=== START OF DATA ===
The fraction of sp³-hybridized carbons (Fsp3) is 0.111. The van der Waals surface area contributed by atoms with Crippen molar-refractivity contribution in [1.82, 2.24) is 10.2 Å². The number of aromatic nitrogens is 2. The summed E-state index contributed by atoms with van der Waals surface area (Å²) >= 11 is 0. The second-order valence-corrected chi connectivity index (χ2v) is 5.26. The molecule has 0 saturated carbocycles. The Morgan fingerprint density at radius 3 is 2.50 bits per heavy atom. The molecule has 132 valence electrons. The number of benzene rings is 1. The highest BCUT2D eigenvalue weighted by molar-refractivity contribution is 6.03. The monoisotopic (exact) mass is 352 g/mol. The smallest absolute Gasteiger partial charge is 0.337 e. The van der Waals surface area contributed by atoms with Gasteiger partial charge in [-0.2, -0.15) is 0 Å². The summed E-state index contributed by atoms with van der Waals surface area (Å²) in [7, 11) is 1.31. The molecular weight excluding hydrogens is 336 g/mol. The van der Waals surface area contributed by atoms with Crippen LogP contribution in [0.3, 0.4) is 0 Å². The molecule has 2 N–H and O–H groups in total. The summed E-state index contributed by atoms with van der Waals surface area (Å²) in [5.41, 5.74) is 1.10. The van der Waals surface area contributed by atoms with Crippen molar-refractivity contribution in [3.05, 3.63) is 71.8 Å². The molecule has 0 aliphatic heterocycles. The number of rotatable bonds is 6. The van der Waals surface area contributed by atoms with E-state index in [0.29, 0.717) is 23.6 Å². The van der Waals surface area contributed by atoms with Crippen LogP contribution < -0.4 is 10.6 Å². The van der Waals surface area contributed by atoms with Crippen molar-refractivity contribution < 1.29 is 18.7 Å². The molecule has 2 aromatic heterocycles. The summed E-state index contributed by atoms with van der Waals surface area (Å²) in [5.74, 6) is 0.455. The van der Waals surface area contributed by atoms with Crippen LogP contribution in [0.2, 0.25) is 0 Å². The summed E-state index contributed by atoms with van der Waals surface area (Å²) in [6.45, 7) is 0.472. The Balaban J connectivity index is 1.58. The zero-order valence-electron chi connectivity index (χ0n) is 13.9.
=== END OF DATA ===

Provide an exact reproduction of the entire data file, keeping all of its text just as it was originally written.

The fraction of sp³-hybridized carbons (Fsp3) is 0.111. The van der Waals surface area contributed by atoms with Crippen molar-refractivity contribution in [1.82, 2.24) is 10.2 Å². The number of aromatic nitrogens is 2. The summed E-state index contributed by atoms with van der Waals surface area (Å²) >= 11 is 0. The second-order valence-corrected chi connectivity index (χ2v) is 5.26. The molecule has 0 saturated carbocycles. The Morgan fingerprint density at radius 3 is 2.50 bits per heavy atom. The molecule has 132 valence electrons. The number of benzene rings is 1. The highest BCUT2D eigenvalue weighted by molar-refractivity contribution is 6.03. The monoisotopic (exact) mass is 352 g/mol. The smallest absolute Gasteiger partial charge is 0.337 e. The van der Waals surface area contributed by atoms with Gasteiger partial charge in [-0.2, -0.15) is 0 Å². The summed E-state index contributed by atoms with van der Waals surface area (Å²) in [7, 11) is 1.31. The molecular weight excluding hydrogens is 336 g/mol. The van der Waals surface area contributed by atoms with Crippen LogP contribution in [0.3, 0.4) is 0 Å². The molecule has 2 N–H and O–H groups in total. The summed E-state index contributed by atoms with van der Waals surface area (Å²) in [5.41, 5.74) is 1.10. The van der Waals surface area contributed by atoms with Crippen molar-refractivity contribution in [3.05, 3.63) is 71.8 Å². The molecule has 0 aliphatic heterocycles. The number of rotatable bonds is 6. The van der Waals surface area contributed by atoms with E-state index in [0.29, 0.717) is 23.6 Å². The van der Waals surface area contributed by atoms with Crippen LogP contribution < -0.4 is 10.6 Å². The van der Waals surface area contributed by atoms with Crippen molar-refractivity contribution < 1.29 is 18.7 Å². The molecule has 2 aromatic heterocycles. The summed E-state index contributed by atoms with van der Waals surface area (Å²) in [5.74, 6) is 0.455. The van der Waals surface area contributed by atoms with Crippen LogP contribution in [0.2, 0.25) is 0 Å². The summed E-state index contributed by atoms with van der Waals surface area (Å²) in [6.45, 7) is 0.472. The Balaban J connectivity index is 1.58. The zero-order valence-electron chi connectivity index (χ0n) is 13.9.